We contribute to the literature on empirical macroeconomic models with time-varying conditional moments, by introducing a heteroskedastic score-driven model with Student's t-distributed innovations, named the heteroskedastic score-driven -QVAR (quasi-vector autoregressive) model. The -QVAR model is a robust nonlinear extension of the VARMA (VAR moving average) model. As an illustration, we apply the heteroskedastic -QVAR model to a dynamic stochastic general equilibrium model, for which we estimate Gaussian-ABCD and -ABCD representations. We use data on economic output, inflation, interest rate, government spending, aggregate productivity, and consumption of the USA for the period of 1954 Q3 to 2022 Q1. Due to the robustness of the heteroskedastic -QVAR model, even including the period of the coronavirus disease of 2019 (COVID-19) pandemic and the start of the Russian invasion of Ukraine, we find a superior statistical performance, lower policy-relevant dynamic effects, and a higher estimation precision of the impulse response function for US gross domestic product growth and US inflation rate, for the heteroskedastic score-driven -ABCD representation rather than for the homoskedastic Gaussian-ABCD representation.
  • Publication
    Assessing scale-wise similarity of curves with a thick pen: As illustrated through comparisons of spectral irradiance
    (2018-10-01) Robson, Thomas Matthew; Jach, Agnieszka Ewelina; Grané Chávez, Aurea; Ministerio de Economía y Competitividad (España)
    Forest canopies create dynamic light environments in their understorey, where spectral composition changes among patterns of shade and sunflecks, and through the seasons with canopy phenology and sun angle. Plants use spectral composition as a cue to adjust their growth strategy for optimal resource use. Quantifying the ever-changing nature of the understorey light environment is technically challenging with respect to data collection. Thus, to capture the simultaneous variation occurring in multiple regions of the solar spectrum, we recorded spectral irradiance from forest understoreys over the wavelength range 300-800 nm using an array spectroradiometer. It is also methodologically challenging to analyze solar spectra because of their multi-scale nature and multivariate lay-out. To compare spectra, we therefore used a novel method termed thick pen transform (TPT), which is simple and visually interpretable. This enabled us to show that sunlight position in the forest understorey (i.e., shade, semi-shade, or sunfleck) was the most important factor in determining shape similarity of spectral irradiance. Likewise, the contributions of stand identity and time of year could be distinguished. Spectra from sunflecks were consistently the most similar, irrespective of differences in global irradiance. On average, the degree of cross-dependence increased with increasing scale, sometimes shifting from negative (dissimilar) to positive (similar) values. We conclude that the interplay of sunlight position, stand identity, and date cannot be ignored when quantifying and comparing spectral composition in forest understoreys. Technological advances mean that array spectroradiometers, which can record spectra contiguously over very short time intervals, are being widely adopted, not only to measure irradiance under pollution, clouds, atmospheric changes, and in biological systems, but also spectral changes at small scales in the photonics industry. We consider that TPT is an appl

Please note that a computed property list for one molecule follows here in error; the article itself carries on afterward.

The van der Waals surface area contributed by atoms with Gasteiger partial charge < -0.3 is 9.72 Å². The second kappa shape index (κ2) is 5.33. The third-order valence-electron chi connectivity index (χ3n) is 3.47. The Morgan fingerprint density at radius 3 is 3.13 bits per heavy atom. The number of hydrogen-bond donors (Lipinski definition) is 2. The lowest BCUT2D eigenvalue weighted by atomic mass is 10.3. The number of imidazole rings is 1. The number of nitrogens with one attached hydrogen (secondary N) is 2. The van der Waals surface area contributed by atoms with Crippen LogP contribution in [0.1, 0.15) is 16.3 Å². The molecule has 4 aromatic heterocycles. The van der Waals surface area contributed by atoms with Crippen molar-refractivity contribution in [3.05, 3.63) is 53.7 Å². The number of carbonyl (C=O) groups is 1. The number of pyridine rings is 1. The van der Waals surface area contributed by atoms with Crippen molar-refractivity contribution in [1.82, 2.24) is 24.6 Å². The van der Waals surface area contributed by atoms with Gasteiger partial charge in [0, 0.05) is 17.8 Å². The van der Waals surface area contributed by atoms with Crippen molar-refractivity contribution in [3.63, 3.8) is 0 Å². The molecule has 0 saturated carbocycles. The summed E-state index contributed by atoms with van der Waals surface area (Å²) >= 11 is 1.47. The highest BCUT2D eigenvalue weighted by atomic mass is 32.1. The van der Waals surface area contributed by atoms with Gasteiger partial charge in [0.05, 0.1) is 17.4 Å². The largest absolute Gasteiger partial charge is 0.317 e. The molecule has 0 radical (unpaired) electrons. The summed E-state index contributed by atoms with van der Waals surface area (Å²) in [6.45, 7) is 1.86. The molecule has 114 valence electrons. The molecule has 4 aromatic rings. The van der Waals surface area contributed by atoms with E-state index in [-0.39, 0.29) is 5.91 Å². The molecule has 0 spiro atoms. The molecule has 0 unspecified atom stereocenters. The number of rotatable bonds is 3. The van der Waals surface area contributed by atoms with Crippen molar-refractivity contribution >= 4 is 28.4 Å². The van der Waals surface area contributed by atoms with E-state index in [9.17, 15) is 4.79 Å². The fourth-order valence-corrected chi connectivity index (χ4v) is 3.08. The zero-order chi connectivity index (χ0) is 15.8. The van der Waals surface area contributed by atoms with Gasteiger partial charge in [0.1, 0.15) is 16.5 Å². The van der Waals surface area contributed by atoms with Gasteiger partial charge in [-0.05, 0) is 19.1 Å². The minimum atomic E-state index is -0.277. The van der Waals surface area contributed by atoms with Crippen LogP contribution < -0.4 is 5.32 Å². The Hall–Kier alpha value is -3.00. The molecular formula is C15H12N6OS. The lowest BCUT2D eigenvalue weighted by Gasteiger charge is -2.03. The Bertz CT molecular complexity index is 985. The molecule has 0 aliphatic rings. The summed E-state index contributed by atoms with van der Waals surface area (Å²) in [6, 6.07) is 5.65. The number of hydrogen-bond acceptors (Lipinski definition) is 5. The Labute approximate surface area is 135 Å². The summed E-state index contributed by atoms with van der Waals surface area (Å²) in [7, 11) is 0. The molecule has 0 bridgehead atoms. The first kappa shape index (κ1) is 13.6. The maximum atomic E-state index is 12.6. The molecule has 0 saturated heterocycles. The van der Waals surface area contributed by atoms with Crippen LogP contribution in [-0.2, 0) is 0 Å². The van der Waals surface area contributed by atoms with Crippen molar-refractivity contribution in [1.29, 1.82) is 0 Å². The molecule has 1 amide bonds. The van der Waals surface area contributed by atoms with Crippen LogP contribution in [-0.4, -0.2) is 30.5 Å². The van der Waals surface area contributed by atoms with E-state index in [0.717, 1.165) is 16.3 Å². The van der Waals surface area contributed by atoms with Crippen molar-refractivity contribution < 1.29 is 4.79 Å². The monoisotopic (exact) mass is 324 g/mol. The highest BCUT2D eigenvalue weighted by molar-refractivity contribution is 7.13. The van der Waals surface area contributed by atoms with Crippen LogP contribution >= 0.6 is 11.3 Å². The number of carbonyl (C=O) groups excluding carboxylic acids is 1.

• Publication
    Combining Entropy Measures for Anomaly Detection
    (MDPI, 2018-09-01) Muñoz García, Alberto; Hernández Banadik, Nicolás Jorge; Martinez Moguerza, Javier; Martos Venturini, Gabriel Alejandro
    The combination of different sources of information is a problem that arises in several situations, for instance, when data are analysed using different similarity measures. Often, each source of information is given as a similarity, distance, or a kernel matrix. In this paper, we propose a new class of methods which consists of producing, for anomaly detection purposes, a single Mercer kernel (that acts as a similarity measure) from a set of local entropy kernels and, at the same time, avoids the task of model selection. This kernel is used to build an embedding of data in a variety that will allow the use of a (modified) one-class Support Vector Machine to detect outliers. We study several information combination schemes and their limiting behaviour when the data sample size increases within an Information Geometry context. In particular, we study the variety of the given positive definite kernel matrices to obtain the desired kernel combination as belonging to that variety. The proposed methodology has been evaluated on several real and artificial problems.
  • Publication
    Does dual employment protection affect TFP? Evidence from Spanish manufacturing firms
    (Springer, 2016-01-01) Dolado, Juan José; Ortigueira Silva, Salvador; Stucchi, Rodolfo Mario
    This paper analyzes how changes in the firing-costs gap between permanent and temporary workers affect firms¿ TFP in a dual labour market. We argue that, under plausible conditions, firms¿ temp-to-perm conversion rates go down when this gap increases. Temporary workers respond to lower conversion rates by exerting less effort, while firms react by providing less paid-for training. Both channels lead to a decline in TFP. We test these implications in a large panel of Spanish manufacturing firms from 1991 to 2005, looking at the effects of three labour market reforms which entailed substantial changes in the firing-costs gap. Our empirical findings provide some support for the above-mentioned mechanism. © 2016, The Author(s).
  • Publication
    Interfaces determined by capillarity and gravity in a two-dimensional porous medium